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5 Questions with Derek Keeling

Courtesy photo
Derek Keeling channels the Man in Black for a Johnny Cash tribute show benefiting HospiceCare at South Charleston's LaBelle Theater Saturday.

WANT TO GO?

Johnny Cash tribute show

Performed by Derek Keeling

WHERE: LaBelle Theater, 311 D St., South Charleston

WHEN: 7 p.m. Saturday

TICKETS: $35 (a portion of the proceeds go to HospiceCare) INFO: 304-356-1654

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CHARLESTON, W.Va. -- Scott Depot native Derek Keeling has kept busy since his third-place finish on NBC's reality competition "Grease: You're the One That I Want" in 2007. Since then, he's performed on Broadway and spent a year touring as Johnny Cash in "The Million Dollar Quartet." Last year, he left the tour, re-embraced his musical roots and took his turn as Johnny Cash in a new direction.

On Saturday, he brings the music of the Man in Black to the LaBelle Theater in South Charleston. The gazz spoke to Keeling about this new musical path he's on, which turns out to be an old one.

Q: How long have you been back in West Virginia?

A: I came back earlier this month to get some knee surgery taken care of. Touring kind of wore me out a little bit. I like to come home to get stuff like that done. It's easier to get it done than when I'm in New York or L.A.

Q: You were on tour with "The Million Dollar Quartet" about a year ago. How did that go, and what have you been up to since?

A: Touring was amazing. We went all over the country and then went to Japan. It was amazing.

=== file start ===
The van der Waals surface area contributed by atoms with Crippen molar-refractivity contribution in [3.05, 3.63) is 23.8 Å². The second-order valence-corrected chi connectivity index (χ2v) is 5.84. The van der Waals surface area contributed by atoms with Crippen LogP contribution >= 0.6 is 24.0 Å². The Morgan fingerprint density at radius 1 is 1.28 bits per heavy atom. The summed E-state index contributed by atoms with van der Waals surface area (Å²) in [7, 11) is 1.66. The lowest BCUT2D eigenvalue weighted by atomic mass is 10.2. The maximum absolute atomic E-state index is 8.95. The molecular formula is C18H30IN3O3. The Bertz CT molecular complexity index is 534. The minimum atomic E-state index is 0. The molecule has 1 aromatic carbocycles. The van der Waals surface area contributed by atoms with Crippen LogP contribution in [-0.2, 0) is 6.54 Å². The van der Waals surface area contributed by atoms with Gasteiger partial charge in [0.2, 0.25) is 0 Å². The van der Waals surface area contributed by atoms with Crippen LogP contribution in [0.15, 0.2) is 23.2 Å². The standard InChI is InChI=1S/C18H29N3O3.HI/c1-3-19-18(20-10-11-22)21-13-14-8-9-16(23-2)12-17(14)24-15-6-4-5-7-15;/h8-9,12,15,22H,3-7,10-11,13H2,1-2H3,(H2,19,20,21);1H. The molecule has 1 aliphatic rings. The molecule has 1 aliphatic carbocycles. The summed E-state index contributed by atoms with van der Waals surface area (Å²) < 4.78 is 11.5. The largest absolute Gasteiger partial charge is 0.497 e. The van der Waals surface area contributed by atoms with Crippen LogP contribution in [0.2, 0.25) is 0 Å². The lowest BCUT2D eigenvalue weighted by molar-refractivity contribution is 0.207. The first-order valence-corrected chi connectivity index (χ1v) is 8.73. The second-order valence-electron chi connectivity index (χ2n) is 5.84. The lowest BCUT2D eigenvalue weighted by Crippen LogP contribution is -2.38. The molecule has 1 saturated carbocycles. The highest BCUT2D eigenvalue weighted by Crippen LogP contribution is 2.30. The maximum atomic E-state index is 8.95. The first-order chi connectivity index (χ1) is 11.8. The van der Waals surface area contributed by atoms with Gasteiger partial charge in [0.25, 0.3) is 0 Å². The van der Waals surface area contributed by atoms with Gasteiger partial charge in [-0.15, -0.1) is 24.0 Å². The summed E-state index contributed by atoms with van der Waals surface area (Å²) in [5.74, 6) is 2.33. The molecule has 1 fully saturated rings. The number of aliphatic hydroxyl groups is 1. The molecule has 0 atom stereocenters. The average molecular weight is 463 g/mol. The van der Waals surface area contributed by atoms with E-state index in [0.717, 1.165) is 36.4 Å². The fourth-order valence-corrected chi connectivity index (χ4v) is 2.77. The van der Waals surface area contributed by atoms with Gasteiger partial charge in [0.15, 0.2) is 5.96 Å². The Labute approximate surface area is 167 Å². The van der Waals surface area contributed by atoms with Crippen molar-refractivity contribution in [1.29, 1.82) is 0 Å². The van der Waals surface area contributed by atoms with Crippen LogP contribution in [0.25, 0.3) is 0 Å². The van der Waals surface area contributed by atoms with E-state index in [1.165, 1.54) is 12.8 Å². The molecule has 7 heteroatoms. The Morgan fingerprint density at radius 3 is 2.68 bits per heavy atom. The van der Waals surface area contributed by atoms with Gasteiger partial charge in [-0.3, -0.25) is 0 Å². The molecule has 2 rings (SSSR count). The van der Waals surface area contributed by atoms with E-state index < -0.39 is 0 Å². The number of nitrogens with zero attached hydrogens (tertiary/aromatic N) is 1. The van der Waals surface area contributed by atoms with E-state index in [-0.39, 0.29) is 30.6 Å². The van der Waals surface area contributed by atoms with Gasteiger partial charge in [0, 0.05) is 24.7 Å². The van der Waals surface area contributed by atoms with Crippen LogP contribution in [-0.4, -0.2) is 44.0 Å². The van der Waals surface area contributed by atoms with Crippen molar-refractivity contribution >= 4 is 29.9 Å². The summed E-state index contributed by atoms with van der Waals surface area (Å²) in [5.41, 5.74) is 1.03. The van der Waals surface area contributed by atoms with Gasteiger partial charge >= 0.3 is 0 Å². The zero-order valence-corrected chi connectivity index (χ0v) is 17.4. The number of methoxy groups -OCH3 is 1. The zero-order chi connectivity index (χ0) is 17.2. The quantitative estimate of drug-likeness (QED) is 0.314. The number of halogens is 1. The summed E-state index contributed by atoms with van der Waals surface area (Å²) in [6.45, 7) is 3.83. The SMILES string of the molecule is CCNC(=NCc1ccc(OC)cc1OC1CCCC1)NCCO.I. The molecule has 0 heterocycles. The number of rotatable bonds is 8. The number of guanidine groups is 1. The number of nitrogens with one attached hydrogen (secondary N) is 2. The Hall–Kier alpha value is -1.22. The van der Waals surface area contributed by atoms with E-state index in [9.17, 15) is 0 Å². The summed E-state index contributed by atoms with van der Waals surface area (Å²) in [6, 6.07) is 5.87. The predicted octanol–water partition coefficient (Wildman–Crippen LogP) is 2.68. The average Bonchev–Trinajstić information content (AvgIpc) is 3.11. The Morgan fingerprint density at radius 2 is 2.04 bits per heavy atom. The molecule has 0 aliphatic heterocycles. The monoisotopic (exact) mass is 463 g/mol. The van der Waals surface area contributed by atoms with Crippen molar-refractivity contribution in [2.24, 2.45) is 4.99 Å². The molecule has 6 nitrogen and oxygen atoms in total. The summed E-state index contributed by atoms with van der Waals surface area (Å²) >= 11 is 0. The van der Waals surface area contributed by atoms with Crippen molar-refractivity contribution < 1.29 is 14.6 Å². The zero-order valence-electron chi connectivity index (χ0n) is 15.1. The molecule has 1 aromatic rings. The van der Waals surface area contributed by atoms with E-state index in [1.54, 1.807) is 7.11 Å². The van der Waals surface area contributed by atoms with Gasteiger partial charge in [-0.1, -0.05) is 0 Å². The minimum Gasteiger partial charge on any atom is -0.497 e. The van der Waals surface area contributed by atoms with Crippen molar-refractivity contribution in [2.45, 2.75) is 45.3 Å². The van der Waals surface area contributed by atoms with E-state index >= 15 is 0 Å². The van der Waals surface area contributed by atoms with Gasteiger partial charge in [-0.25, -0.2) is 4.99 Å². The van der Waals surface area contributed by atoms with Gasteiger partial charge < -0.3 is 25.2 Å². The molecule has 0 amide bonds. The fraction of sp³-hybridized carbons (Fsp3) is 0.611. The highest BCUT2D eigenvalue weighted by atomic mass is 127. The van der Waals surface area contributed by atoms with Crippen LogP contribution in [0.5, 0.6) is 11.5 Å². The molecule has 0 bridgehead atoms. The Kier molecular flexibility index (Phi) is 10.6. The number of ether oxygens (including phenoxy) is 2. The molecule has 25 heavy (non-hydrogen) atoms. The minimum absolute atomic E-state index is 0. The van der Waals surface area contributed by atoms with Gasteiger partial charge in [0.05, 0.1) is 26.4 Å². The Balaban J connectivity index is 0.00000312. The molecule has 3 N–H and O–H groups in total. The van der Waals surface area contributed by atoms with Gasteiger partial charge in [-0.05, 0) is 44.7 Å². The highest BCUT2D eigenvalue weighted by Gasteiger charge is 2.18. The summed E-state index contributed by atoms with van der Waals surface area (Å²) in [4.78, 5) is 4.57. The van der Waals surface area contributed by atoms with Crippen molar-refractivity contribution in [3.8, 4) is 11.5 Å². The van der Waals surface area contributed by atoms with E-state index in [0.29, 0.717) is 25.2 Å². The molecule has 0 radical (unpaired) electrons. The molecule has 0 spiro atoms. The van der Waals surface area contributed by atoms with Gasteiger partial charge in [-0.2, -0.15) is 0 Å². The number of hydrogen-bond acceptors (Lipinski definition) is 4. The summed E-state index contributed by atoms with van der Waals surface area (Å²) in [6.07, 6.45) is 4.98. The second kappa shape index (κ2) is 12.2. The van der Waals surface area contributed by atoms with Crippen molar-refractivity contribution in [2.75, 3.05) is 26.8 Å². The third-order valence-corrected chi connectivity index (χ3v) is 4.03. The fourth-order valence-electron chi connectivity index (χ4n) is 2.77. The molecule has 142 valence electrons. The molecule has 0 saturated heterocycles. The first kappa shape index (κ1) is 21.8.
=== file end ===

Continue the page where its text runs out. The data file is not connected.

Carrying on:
I had no idea the tour was going to be like that, and it kind of changed me a lot in the sense that, when I was a lot younger, I played a lot of music. I used to think of myself as more of a musician, but then I got into the theater world and became more of an actor.

On the tour, we probably played like five gigs outside of doing the show, and we had these promotional gigs, as well, whenever we'd do a show. I just played with the band a lot, and it kind of brought me back to where I used to be as a writer and a musician.

Once I left the tour, I went straight to Nashville, and now I'm writing music for a publishing company and doing concerts.

Q: What kind of show do you do?

A: I'm still kind of doing Johnny Cash music, as well as my own. It's what led me back to performing music, and it's amazing how much the audience gets on your side when you say the words, "Hello, I'm Johnny Cash." That's really a pretty amazing testament to who he was as a performer. He's been gone for, like, 10 years.

Q: How did you get involved with the HospiceCare benefit?

A: My mom. She's a nurse, and both of her parents went into HospiceCare and they really helped out. It's a rough transition in life, and helping out Hospice just seemed like a great thing to do.

Besides, the business I'm in is kind of selfish. It's all "me, me, me," and I don't like that side of it. I really want to do shows that are tied to some charity. This time, we're doing a show with Hospice, but maybe next time we'll do one with someone else.

Q: Have you given up acting?

A: I'm pretty much focused on music. I'm not saying I'm not going to do any acting, but I'm just not going out of my way to get acting jobs at this point. But I'll probably come back to acting.

Right now, I'm focused on writing. I've got a record I made, which we'll have for sale at the show, and I hope to have another one next year. After this show, I'm playing a bunch of shows in California, and then I'm doing a tour in Texas.

Sometimes, you just have to hit the road to make things happen. Reach Bill Lynch at lynch@wvgazette.com or 304-348-5195.


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